2015 MLB draft: 10 college players on the rise — week 10
Another week, another couple of injuries to some top arms. This week it was Virginia LHP Nathan Kirby who will be sidelined 6-8 weeks with a lat strain. UC Santa Barbara RHP Dillon Tate, who some think is the best pitcher available in the 2015 MLB draft, also was sidelined with a strained lat, although it is nowhere near as severe as Kirby’s. Even so, the injuries continue to pile up in a draft that is going to be interesting, to say the least. In this week’s risers, I talk about a top prospect coming back from back surgery, a couple of power arms that could be dominant closers at the next level and a kid who continues to put up video game numbers. Here are 10 players who have impressed this week:
Joe McCarthy, OF, Virginia
It was great to see McCarthy back on the field after missing 10 weeks with back surgery. The 6’-3”, 215 pound left-hander went 5-for-7 over his first two games and has drawn eight walks over his first six games as Virginia has gone 5-1 since his return. A terrific athlete with above-average speed, he was a first-round candidate before the injury. As a sophomore, he hit .301/.417/.449 over 69 games, helping lead the Cavaliers to within one game of a College World Series title. He added 16 doubles, six home runs, 11 stolen bases and 35 walks to 34 strikeouts. He has thrust himself back into first-round talks already.
Blake Trahan, SS, Louisiana-Lafayette
Over his last five games, Trahan has gone 8-for-16 with two doubles and four walks. The 5’-10”, 185 pound right-hander is now hitting .375/.492/.493 with 13 doubles, a home run and 28 walks to just 13 strikeouts over 40 games, showing an advanced approach at the plate. He has a shot to stick at shortstop and, while he may not hit for much power, he can hit the gaps and should hit for a high average. He helped lead the Ragin’ Cajuns to within one game of the College World Series last season by hitting .355/.455/.465 over 68 games with 44 walks to 37 strikeouts and 15 stolen bases.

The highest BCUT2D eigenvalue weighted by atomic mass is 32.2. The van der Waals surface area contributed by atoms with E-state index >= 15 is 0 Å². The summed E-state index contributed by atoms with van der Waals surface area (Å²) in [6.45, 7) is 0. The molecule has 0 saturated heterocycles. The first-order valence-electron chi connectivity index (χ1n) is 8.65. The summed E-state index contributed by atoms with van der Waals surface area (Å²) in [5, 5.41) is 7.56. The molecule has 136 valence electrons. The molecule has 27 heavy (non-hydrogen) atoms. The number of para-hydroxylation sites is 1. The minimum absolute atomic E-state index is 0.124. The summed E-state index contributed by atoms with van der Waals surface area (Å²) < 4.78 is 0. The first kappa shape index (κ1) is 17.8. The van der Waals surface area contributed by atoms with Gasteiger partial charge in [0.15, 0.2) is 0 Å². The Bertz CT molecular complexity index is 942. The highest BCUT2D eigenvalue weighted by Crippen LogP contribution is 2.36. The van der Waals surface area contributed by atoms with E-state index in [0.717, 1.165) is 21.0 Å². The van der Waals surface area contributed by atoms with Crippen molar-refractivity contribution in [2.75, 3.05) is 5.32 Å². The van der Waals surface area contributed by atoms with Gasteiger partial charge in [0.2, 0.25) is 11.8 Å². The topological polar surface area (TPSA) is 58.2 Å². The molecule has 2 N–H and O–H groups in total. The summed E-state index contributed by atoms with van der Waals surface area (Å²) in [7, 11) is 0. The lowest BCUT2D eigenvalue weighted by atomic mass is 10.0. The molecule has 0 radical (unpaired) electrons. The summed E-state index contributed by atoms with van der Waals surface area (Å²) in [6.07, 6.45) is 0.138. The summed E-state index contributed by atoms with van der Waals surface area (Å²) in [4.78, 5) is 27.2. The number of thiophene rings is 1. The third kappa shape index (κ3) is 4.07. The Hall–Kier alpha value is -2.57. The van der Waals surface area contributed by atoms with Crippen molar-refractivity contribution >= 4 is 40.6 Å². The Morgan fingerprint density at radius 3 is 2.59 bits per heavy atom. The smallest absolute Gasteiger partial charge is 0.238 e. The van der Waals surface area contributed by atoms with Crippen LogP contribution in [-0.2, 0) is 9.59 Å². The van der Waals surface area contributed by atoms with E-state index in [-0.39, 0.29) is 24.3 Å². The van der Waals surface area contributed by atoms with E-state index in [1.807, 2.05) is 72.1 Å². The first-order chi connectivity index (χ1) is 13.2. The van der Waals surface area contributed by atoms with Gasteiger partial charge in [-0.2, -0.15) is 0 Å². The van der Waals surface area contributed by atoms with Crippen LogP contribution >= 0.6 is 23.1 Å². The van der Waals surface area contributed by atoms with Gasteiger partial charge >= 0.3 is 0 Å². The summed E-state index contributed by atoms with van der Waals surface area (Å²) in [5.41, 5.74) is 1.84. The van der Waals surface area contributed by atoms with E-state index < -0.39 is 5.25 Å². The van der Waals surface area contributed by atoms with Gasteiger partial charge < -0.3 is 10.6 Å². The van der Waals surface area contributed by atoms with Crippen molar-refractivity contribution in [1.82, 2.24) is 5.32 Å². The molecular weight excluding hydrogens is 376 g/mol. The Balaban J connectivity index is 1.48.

D.J. Stewart, OF, Florida State
Stewart doesn’t get much to hit, but when he does, he usually takes his frustrations out on the baseball. He went 5-for-15 over his last five games with a double, home run and seven more walks to bring his national-leading total up to 48. He is now hitting .309/.510/596 through 42 games with seven doubles and 10 home runs. The 6’-0”, 240 pound left-handed hitter obviously has a mature, patient approach, and he adds some immense power from the left side. He is a good athlete for his size and should be able to hold down a corner outfield spot. Some have him out of the first round — I believe he goes on day one.
Carson Fulmer, RHP, Vanderbilt
Fulmer continues to dominate his opponents with a mid-90s plus fastball, a plus slider and an above-average change-up. In his last start against South Carolina on April 16, he struck out nine to one walk over seven shutout innings, allowing just three hits. On the season, he now has a 1.69 ERA, 1.03 WHIP and 90 K/24 BB over 64 innings, holding opponents to a .185 BAA. His 12.7 K/9 ranks at the top. The only knocks on him continue to be the effort in his delivery and his height (6’-0”, 190) but he has been as consistent as anyone available in the 2015 MLB draft and could go top-10 if teams believe he can remain a starter.
Kyle Dowdy, RHP, Houston